The Crest of the Commonwealth of Australia Treasury Portfolio Ministers
Picture of Wayne Swan

Wayne Swan

Deputy Prime Minister and Treasurer

3 December 2007 - 27 June 2013

25 July 2012

Consumer Price Index - June Quarter 2012

Today's data shows that both headline and underlying inflation have continued to moderate through the year, to be at their lowest level in 13 years, providing more evidence that Australia's economic fundamentals are in very good health.

This confirms that inflation in Australia remains well contained - an impressive achievement particularly against a backdrop of strong growth, low unemployment, healthy consumption and a huge pipeline of investment in the resources sector.

The Consumer Price Index (CPI) rose 0.5 per cent in the June quarter 2012, up from 0.1 per cent in the March quarter 2012. Headline inflation was 1.2 per cent through the year to June, down from 1.6 per cent through the year to March. Headline inflation over the year is now at its lowest level since June 1999.

Underlying inflation was 0.6 per cent in the June quarter, up from 0.4 per cent in the March quarter. Underlying inflation was 2.0 per cent through the year to June, down from 2.2 per cent through the year to March, reaching its lowest level since June 1999.

While the moderation in headline and underlying inflation is certainly welcome, many households continue to face cost of living pressures.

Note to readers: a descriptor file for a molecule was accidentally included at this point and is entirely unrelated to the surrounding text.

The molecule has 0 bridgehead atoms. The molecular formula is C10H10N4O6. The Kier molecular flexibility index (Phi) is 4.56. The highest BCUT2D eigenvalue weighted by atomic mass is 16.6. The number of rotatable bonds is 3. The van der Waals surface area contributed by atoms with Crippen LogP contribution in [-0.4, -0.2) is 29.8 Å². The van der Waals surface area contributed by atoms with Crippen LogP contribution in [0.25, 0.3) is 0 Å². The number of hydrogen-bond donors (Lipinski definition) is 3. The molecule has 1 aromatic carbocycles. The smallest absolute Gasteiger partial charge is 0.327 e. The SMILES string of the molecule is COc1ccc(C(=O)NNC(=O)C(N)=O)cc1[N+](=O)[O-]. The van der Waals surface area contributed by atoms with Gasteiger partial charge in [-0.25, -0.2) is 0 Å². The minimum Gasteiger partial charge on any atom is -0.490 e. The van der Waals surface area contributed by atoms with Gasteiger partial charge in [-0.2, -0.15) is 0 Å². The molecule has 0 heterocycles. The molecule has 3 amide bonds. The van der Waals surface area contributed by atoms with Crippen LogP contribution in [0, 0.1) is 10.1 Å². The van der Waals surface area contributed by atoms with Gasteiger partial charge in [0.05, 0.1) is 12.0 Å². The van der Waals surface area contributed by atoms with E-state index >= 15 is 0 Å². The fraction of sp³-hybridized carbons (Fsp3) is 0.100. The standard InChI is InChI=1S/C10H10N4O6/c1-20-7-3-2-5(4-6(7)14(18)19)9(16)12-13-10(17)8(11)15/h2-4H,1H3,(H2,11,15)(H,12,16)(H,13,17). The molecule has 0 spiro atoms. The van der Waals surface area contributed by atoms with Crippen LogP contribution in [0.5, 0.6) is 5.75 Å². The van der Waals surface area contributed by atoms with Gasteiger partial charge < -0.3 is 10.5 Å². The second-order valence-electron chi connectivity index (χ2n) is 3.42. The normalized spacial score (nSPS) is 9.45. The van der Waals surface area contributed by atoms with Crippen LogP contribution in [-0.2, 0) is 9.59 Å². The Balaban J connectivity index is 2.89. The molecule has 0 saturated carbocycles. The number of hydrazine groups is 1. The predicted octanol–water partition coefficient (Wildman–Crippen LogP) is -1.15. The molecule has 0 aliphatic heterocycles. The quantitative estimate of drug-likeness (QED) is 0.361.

A number of factors contributed to the rise in the June quarter CPI, although overall, price rises were reasonably contained. While fruit and vegetable prices are still below their levels prior to last year's natural disasters, they rose 4.6 per cent in the June quarter, contributing 0.1 of a percentage point to headline CPI growth. This was largely due to wet weather conditions which affected the production of some crops in the eastern states. There were also price rises in areas like health, furniture and transport. This was partly offset by a 1.3 per cent fall in recreation and culture prices, which detracted 0.2 of a percentage point from quarterly CPI growth.

With heightened volatility in the global economy, Australia's strong economic fundamentals stand in stark contrast to the rest of the developed world. Not only do we have contained inflation, low unemployment and lower interest rates, but we have solid growth, a massive pipeline of investment in resources, and strong public finances with a budget returning to surplus this year.